You see, Nanny loved to cook and decorate and shop for her family, securing a line of brilliant hostesses behind her, but she tended to take on more than she could carry. So, she would employ her young granddaughters in the wrapping of all the gifts she hadn’t quite gotten to by the time Christmas night rolled around. We would sit together on the big bed in the Red Bedroom (so called after the solid scarlet hue of the 70s-style full carpeting in those quarters), surrounded by gifts, paper, and ribbons, and we would get to work.

It occurs to me now that this must have been a thought-through strategy. I’m pretty sure she always wrapped our presents first, so that when she ran out of time for wrapping, only the boys’ gifts were left, and we could finish the job without spoiling our own surprises.

Nanny’s big claim to fame is ribbon curls. Each present had dozens and dozens of ribbon curls, and there were dozens and dozens of presents, so you do the math. She taught us at a very early age how to do it, carefully tying many ribbon pieces of different colors in a crisscross pattern, and then one-by-one sliding the blade of a pair of scissors along the bottom of each piece, until you were left with an explosion of shiny, colorful curlicues – often dwarfing the present underneath.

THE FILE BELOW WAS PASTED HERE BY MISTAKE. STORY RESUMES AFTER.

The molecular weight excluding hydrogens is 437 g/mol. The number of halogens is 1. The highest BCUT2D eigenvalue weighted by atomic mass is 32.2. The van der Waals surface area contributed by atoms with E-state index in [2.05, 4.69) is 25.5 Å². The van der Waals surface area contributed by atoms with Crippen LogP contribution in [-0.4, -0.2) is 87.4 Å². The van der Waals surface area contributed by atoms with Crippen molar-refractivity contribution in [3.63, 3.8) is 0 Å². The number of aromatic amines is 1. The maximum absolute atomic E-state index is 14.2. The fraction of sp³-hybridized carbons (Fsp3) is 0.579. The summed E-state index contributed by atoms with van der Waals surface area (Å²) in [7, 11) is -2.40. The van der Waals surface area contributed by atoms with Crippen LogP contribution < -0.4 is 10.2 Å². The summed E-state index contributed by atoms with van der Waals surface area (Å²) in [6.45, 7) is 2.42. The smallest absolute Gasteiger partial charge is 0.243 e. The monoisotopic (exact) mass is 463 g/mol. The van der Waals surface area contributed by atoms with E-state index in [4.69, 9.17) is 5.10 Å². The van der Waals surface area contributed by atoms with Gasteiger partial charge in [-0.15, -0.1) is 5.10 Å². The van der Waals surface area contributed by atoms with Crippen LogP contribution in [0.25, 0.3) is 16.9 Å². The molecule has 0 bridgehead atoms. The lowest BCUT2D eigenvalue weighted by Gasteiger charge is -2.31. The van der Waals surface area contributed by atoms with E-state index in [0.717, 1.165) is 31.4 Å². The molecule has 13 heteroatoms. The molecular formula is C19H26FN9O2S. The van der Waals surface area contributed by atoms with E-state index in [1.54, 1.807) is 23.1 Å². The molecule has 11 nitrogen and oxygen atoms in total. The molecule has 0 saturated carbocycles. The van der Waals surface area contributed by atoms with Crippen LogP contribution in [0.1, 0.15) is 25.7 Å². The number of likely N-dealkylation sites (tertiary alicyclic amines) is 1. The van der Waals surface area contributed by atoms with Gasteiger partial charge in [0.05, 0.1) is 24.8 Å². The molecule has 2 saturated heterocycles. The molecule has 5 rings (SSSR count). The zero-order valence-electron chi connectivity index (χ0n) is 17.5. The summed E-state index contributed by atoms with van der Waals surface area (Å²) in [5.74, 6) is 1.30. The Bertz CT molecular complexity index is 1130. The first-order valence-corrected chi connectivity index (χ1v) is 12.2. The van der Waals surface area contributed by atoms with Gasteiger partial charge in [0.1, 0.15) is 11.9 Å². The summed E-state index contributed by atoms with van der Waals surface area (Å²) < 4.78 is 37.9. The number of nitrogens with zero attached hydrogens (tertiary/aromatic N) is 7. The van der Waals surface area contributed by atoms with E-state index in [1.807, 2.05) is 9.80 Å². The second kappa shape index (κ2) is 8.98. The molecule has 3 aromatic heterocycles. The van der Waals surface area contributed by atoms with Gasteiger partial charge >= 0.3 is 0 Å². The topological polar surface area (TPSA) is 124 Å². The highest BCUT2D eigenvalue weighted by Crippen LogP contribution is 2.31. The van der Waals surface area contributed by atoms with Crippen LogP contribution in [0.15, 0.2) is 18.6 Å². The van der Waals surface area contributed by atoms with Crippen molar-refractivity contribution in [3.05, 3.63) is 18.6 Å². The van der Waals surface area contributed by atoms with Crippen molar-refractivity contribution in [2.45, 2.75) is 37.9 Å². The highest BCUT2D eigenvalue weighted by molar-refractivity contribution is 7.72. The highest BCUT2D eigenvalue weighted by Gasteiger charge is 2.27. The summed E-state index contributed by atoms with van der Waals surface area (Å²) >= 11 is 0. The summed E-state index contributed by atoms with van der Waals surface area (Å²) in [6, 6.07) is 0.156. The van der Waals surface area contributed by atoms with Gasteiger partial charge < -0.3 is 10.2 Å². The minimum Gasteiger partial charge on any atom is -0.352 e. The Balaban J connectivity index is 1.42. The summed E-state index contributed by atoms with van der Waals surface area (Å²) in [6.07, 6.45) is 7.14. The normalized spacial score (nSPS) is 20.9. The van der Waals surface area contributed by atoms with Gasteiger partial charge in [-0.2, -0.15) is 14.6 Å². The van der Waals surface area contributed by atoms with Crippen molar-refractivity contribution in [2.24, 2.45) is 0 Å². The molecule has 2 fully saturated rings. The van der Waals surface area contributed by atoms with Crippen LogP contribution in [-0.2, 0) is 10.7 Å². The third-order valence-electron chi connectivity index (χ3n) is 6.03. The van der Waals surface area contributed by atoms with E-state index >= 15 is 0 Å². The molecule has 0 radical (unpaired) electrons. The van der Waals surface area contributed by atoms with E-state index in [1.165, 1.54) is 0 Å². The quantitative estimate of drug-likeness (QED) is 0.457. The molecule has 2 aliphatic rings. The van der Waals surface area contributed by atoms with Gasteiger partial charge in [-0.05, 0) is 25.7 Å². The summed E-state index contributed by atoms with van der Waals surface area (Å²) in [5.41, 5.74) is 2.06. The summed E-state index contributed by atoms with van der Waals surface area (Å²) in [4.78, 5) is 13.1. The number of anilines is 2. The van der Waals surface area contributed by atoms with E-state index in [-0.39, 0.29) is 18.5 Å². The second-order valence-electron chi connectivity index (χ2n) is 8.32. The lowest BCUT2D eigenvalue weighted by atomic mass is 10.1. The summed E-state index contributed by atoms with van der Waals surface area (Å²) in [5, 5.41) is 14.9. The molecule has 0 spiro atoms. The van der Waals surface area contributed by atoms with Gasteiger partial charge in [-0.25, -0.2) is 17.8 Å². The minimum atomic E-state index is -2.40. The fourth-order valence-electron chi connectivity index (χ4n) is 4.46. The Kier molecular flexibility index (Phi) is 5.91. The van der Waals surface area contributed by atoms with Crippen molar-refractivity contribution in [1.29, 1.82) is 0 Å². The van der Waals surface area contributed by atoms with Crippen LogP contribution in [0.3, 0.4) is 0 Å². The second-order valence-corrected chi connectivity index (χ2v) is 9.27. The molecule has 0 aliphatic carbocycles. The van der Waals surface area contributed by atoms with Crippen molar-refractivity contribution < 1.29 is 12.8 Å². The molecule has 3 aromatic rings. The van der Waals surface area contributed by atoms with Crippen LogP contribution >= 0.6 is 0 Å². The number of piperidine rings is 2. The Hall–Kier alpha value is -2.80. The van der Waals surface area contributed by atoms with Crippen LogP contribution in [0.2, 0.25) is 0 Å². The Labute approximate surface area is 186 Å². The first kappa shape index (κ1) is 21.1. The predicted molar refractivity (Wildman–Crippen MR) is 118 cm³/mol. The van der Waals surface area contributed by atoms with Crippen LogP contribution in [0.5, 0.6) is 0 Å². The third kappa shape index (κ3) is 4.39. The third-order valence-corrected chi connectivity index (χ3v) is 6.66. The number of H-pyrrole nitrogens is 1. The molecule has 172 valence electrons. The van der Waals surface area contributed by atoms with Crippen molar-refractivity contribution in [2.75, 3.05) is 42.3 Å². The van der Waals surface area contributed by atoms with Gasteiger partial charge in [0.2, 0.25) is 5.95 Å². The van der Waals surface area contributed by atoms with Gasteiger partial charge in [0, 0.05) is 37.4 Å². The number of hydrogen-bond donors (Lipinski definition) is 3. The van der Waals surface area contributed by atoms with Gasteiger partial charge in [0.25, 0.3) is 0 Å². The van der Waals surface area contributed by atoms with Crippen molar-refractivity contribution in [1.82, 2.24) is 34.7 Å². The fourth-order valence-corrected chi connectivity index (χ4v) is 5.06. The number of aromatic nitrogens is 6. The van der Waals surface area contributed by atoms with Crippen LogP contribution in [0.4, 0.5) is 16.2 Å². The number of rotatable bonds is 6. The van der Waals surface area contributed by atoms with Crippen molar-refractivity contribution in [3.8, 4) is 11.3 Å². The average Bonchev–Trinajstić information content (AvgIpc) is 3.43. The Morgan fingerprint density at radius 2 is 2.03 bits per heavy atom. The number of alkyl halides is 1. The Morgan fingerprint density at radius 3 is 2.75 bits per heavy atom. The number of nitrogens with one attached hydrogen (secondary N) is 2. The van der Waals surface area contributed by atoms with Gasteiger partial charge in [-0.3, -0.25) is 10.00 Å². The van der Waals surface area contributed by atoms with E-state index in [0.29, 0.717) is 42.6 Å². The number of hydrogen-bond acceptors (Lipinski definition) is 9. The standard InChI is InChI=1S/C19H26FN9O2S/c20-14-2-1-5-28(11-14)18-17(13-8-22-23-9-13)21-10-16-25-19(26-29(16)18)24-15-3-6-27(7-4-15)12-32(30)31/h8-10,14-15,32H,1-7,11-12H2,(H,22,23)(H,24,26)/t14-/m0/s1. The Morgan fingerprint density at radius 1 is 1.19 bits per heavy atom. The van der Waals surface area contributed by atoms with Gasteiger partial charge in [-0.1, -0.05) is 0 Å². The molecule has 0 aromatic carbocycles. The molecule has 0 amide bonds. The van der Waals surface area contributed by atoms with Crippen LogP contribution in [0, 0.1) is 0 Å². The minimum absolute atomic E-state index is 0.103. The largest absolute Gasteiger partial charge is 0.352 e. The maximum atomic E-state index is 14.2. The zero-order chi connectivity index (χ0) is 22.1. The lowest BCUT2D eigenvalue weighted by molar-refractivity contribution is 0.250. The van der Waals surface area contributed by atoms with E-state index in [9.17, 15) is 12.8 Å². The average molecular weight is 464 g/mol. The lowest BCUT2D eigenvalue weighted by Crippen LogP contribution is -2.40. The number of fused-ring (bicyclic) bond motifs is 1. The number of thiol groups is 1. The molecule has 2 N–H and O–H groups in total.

With so many beautifully wrapped presents (and, let’s be honest, some badly wrapped ones done by a few eight year olds), perhaps the most striking thing about the whole event was not the sheer number of packages, but the love, beauty, and detail put into the wrapping itself.

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A present for me, beautifully wrapped by my father – although, according to Nanny’s standards, still lacking in the bow department?

aloud

When I was in middle school, my youth group signed up for a four hour shift to ring the Salvation Army bell outside the local Walmart one December night. It was particularly bitter that evening – in the teens – and so we took turns singing carols outside and running into the store to warm up for a few minutes. My parents bought us all mitten warmer packets from inside.